Remember, PTAC was created by the MACRA law, to help HHS get input and feedback for innovative ideas. As the committee’s website notes, “PTAC was created by The Medicare Access and CHIP Reauthorization Act of 2015 (MACRA) which was enacted, in part, to improve how the federal Medicare program pays physicians for the care they provide to Medicare beneficiaries. MACRA authorized the creation of Medicare’s Merit-based Incentive Payment System (MIPS) and additional Medicare Alternative Payment Models (APMs). MACRA also created incentives for physicians to participate in APMs, and it specifically encouraged the development of certain types of APMs referred to as physician-focused payment models (PFPMs).” And, as part of all of that, Congress created PATC. Indeed, PTAC’s website notes, “The Secretary is required by MACRA to review PTAC’s comments and recommendations on submitted proposals and post a detailed response on the Centers for Medicare & Medicaid Services (CMS) website.” So it might well be at one of PTAC’s committee hearings that we’ll hear the inside scoop on what’s coming next.

As Landi noted in her Jan. 11 article, “Many healthcare industry stakeholders who support accelerating the transition to value-based care and payment models are eager for CMMI to develop and roll out new voluntary alternative payment models. And others want to see more transparency in the process. Just this week, two Congressional leaders, U.S. Representative Richard Neal (D-MA), chairman of the House Committee on Ways and Means, and Rep. Kevin Brady (R-Texas), ranking member of the committee, sent a letter to Verma calling for greater transparency from CMMI as it develops new delivery and payment models, noting that its process has ‘historically been opaque to Congress and to stakeholders.’”

Indeed, Reps. Neal and Brady wrote, "Significant policy changes made unilaterally by the executive branch without sufficient transparency could yield unintended negative consequences for beneficiaries and the health care community. We strongly urge the Agency to provide more sunshine in this process."

The challenge here is that even the APMs are heading through some very choppy waters right now. As I noted on January 11, The announcement on Wednesday, January 10 by senior officials at the federal Centers for Medicare & Medicaid Services (CMS) that the agency will require participants in the Medicare Shared Savings Program (MSSP) will be required to submit applications to the new Pathways to Success part of the Medicare Shared Savings Program (MSSP) by February 19, has roiled accountable care organization (ACO) leaders nationwide.”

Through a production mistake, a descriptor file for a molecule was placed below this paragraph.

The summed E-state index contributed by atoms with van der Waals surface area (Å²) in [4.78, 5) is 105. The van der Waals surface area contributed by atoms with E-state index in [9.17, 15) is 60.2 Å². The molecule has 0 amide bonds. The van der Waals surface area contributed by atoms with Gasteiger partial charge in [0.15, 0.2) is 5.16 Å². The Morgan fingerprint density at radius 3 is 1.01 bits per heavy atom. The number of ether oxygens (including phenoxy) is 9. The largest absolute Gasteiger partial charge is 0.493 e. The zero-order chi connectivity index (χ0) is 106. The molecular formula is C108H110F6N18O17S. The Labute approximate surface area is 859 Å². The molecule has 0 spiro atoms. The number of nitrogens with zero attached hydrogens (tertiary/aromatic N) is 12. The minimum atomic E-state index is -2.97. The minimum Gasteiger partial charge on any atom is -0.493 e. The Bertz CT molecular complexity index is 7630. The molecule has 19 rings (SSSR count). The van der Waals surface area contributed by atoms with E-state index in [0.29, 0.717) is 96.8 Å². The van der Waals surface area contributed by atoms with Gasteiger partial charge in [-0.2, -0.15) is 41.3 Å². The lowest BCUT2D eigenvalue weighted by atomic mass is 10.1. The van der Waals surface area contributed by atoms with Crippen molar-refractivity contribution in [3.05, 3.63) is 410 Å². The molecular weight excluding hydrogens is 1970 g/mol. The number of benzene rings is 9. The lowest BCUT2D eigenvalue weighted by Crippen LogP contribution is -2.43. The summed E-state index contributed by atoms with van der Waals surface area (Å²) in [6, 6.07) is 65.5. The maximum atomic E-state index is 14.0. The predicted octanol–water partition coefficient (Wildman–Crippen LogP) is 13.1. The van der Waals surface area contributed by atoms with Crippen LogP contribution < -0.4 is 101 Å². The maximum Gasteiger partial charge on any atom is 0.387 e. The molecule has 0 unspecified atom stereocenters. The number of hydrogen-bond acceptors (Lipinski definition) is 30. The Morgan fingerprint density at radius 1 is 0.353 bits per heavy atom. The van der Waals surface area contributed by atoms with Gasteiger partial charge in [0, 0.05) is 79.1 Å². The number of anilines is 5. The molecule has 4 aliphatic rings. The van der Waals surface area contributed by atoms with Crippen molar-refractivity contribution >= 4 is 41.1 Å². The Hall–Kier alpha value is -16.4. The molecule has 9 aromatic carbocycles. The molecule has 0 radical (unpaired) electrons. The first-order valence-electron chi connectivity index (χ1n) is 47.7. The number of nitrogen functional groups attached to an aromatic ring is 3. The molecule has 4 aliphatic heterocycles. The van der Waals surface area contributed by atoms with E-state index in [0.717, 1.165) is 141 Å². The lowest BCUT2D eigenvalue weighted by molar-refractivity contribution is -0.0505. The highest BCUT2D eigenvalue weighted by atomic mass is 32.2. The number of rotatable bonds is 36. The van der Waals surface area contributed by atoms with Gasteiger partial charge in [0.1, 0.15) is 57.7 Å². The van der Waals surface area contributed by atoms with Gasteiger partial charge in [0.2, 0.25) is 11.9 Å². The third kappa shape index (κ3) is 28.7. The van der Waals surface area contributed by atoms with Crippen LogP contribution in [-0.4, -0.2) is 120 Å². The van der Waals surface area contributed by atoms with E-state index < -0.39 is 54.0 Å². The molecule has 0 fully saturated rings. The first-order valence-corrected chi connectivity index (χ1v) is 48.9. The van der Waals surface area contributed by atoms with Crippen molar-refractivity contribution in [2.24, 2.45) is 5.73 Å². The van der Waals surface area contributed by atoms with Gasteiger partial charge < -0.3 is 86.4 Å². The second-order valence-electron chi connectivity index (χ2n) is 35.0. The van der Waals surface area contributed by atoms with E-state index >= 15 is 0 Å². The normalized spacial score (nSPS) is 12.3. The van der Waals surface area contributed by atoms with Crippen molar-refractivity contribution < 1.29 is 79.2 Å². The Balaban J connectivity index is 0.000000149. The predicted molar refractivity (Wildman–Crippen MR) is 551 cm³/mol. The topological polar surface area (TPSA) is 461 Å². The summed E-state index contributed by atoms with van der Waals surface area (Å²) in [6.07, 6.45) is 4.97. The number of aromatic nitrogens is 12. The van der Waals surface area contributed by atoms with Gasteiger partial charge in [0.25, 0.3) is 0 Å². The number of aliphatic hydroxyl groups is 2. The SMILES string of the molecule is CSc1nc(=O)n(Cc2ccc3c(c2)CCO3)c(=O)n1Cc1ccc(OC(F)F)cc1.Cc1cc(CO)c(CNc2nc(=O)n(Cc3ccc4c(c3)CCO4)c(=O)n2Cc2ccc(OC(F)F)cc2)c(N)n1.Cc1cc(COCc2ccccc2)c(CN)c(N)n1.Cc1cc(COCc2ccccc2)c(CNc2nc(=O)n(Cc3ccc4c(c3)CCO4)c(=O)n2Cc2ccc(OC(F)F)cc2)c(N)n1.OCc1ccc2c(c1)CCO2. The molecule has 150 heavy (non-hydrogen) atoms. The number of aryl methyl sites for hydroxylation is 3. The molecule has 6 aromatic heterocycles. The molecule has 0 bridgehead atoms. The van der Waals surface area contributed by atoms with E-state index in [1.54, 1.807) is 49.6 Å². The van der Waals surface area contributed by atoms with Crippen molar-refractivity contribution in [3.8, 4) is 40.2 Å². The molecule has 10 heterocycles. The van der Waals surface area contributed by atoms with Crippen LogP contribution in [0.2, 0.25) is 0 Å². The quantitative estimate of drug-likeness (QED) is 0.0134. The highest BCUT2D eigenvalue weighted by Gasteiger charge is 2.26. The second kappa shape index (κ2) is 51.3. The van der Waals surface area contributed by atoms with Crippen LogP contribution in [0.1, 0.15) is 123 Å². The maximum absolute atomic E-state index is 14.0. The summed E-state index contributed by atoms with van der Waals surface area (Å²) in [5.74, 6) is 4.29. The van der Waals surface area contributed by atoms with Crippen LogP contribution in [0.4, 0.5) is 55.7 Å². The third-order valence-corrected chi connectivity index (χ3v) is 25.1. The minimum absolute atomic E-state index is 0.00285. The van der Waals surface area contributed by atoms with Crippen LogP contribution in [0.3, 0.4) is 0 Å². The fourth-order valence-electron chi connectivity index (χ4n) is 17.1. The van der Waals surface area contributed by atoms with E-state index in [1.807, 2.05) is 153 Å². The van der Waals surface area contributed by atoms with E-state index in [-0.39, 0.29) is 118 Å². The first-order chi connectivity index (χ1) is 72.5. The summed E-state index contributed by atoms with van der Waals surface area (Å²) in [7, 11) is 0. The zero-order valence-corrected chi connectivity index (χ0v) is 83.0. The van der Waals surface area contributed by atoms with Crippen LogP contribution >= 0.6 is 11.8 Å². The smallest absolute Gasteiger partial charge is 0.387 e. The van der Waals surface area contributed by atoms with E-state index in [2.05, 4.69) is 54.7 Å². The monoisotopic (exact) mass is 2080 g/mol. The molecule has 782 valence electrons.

And I quoted extensively a press release from the Washington, D.C.-based National Association of ACOs (NAACOS) that criticized CMS for the timeframe involved, following the issuance of the final rule on December 19. In its Wednesday press release, NAACOS stated that “The Centers for Medicare & Medicaid Services (CMS) late Wednesday announced applications to participate in the new Pathways to Success accountable care organization (ACO) program will be due February 19, two months after the agency published a nearly 267-page rule overhauling the Medicare Shared Savings Program. In response, the National Association of ACOs (NAACOS) is calling on CMS to give ACOs till later in March to understand the complex changes and determine participation options with affiliated doctors, hospitals, and other providers before committing to high-stakes decisions.” And the association quoted its president and CEO, Clif Gaus, Sc.D., as stating that “ACOs barely have time to understand the new rules, and organizing an application is very complicated and for some it is now a high-risk decision. There are too many difficult decisions to rush.”